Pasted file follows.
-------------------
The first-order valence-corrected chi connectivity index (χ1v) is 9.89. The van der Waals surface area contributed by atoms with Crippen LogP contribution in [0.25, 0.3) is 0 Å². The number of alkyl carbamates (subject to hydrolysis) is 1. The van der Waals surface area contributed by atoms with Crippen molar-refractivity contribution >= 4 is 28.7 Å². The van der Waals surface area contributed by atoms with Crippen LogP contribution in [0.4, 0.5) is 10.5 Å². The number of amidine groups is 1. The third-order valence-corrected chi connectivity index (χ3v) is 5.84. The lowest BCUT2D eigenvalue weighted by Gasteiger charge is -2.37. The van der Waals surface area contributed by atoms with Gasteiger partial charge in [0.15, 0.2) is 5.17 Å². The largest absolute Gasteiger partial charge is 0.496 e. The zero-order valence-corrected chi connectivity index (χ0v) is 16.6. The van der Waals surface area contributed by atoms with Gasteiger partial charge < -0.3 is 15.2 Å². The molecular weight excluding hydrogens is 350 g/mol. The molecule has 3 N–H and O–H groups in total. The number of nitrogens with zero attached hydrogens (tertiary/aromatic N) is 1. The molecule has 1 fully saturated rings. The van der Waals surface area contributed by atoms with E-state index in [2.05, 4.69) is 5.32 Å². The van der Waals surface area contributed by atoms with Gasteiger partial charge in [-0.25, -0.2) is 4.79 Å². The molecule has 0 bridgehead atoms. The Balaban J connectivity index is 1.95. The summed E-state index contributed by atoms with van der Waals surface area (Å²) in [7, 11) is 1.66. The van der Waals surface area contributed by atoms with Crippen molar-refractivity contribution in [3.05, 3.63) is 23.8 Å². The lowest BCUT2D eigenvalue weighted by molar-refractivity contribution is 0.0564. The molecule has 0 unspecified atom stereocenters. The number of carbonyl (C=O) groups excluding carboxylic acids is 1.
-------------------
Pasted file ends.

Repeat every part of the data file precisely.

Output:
The first-order valence-corrected chi connectivity index (χ1v) is 9.89. The van der Waals surface area contributed by atoms with Crippen LogP contribution in [0.25, 0.3) is 0 Å². The number of alkyl carbamates (subject to hydrolysis) is 1. The van der Waals surface area contributed by atoms with Crippen molar-refractivity contribution >= 4 is 28.7 Å². The van der Waals surface area contributed by atoms with Crippen LogP contribution in [0.4, 0.5) is 10.5 Å². The number of amidine groups is 1. The third-order valence-corrected chi connectivity index (χ3v) is 5.84. The lowest BCUT2D eigenvalue weighted by Gasteiger charge is -2.37. The van der Waals surface area contributed by atoms with Gasteiger partial charge in [0.15, 0.2) is 5.17 Å². The largest absolute Gasteiger partial charge is 0.496 e. The zero-order valence-corrected chi connectivity index (χ0v) is 16.6. The van der Waals surface area contributed by atoms with Gasteiger partial charge < -0.3 is 15.2 Å². The molecular weight excluding hydrogens is 350 g/mol. The molecule has 3 N–H and O–H groups in total. The number of nitrogens with zero attached hydrogens (tertiary/aromatic N) is 1. The molecule has 1 fully saturated rings. The van der Waals surface area contributed by atoms with E-state index in [2.05, 4.69) is 5.32 Å². The van der Waals surface area contributed by atoms with Gasteiger partial charge in [-0.25, -0.2) is 4.79 Å². The molecule has 0 bridgehead atoms. The Balaban J connectivity index is 1.95. The summed E-state index contributed by atoms with van der Waals surface area (Å²) in [7, 11) is 1.66. The van der Waals surface area contributed by atoms with Crippen molar-refractivity contribution in [3.05, 3.63) is 23.8 Å². The lowest BCUT2D eigenvalue weighted by molar-refractivity contribution is 0.0564. The molecule has 0 unspecified atom stereocenters. The number of carbonyl (C=O) groups excluding carboxylic acids is 1.